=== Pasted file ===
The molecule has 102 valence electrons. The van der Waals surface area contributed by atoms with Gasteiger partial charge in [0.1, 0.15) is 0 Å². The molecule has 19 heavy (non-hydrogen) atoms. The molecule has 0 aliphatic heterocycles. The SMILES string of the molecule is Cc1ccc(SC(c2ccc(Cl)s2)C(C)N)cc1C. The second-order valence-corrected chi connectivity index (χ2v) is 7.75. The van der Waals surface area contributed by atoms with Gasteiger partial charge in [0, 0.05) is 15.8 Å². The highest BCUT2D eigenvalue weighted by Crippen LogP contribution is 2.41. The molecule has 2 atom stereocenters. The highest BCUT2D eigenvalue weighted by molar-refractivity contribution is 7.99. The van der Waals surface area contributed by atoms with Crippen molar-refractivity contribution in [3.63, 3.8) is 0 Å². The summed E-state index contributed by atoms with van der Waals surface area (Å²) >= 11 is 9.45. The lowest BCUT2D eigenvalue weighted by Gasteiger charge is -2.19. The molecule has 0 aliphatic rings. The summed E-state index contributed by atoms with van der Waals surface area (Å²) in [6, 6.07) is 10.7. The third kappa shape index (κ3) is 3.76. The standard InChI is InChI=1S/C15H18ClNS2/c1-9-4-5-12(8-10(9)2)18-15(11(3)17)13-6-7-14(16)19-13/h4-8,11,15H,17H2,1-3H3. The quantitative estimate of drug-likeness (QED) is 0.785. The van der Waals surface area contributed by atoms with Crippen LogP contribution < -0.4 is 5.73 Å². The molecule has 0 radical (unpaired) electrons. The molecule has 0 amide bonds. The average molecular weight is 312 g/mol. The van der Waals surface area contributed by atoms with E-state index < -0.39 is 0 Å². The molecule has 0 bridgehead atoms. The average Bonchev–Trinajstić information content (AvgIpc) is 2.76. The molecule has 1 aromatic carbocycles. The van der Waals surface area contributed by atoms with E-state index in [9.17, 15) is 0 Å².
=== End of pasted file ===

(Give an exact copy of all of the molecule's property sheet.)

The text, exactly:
The molecule has 102 valence electrons. The van der Waals surface area contributed by atoms with Gasteiger partial charge in [0.1, 0.15) is 0 Å². The molecule has 19 heavy (non-hydrogen) atoms. The molecule has 0 aliphatic heterocycles. The SMILES string of the molecule is Cc1ccc(SC(c2ccc(Cl)s2)C(C)N)cc1C. The second-order valence-corrected chi connectivity index (χ2v) is 7.75. The van der Waals surface area contributed by atoms with Gasteiger partial charge in [0, 0.05) is 15.8 Å². The highest BCUT2D eigenvalue weighted by Crippen LogP contribution is 2.41. The molecule has 2 atom stereocenters. The highest BCUT2D eigenvalue weighted by molar-refractivity contribution is 7.99. The van der Waals surface area contributed by atoms with Crippen molar-refractivity contribution in [3.63, 3.8) is 0 Å². The summed E-state index contributed by atoms with van der Waals surface area (Å²) >= 11 is 9.45. The lowest BCUT2D eigenvalue weighted by Gasteiger charge is -2.19. The molecule has 0 aliphatic rings. The summed E-state index contributed by atoms with van der Waals surface area (Å²) in [6, 6.07) is 10.7. The third kappa shape index (κ3) is 3.76. The standard InChI is InChI=1S/C15H18ClNS2/c1-9-4-5-12(8-10(9)2)18-15(11(3)17)13-6-7-14(16)19-13/h4-8,11,15H,17H2,1-3H3. The quantitative estimate of drug-likeness (QED) is 0.785. The van der Waals surface area contributed by atoms with Crippen LogP contribution < -0.4 is 5.73 Å². The molecule has 0 radical (unpaired) electrons. The molecule has 0 amide bonds. The average molecular weight is 312 g/mol. The van der Waals surface area contributed by atoms with E-state index < -0.39 is 0 Å². The molecule has 0 bridgehead atoms. The average Bonchev–Trinajstić information content (AvgIpc) is 2.76. The molecule has 1 aromatic carbocycles. The van der Waals surface area contributed by atoms with E-state index in [9.17, 15) is 0 Å².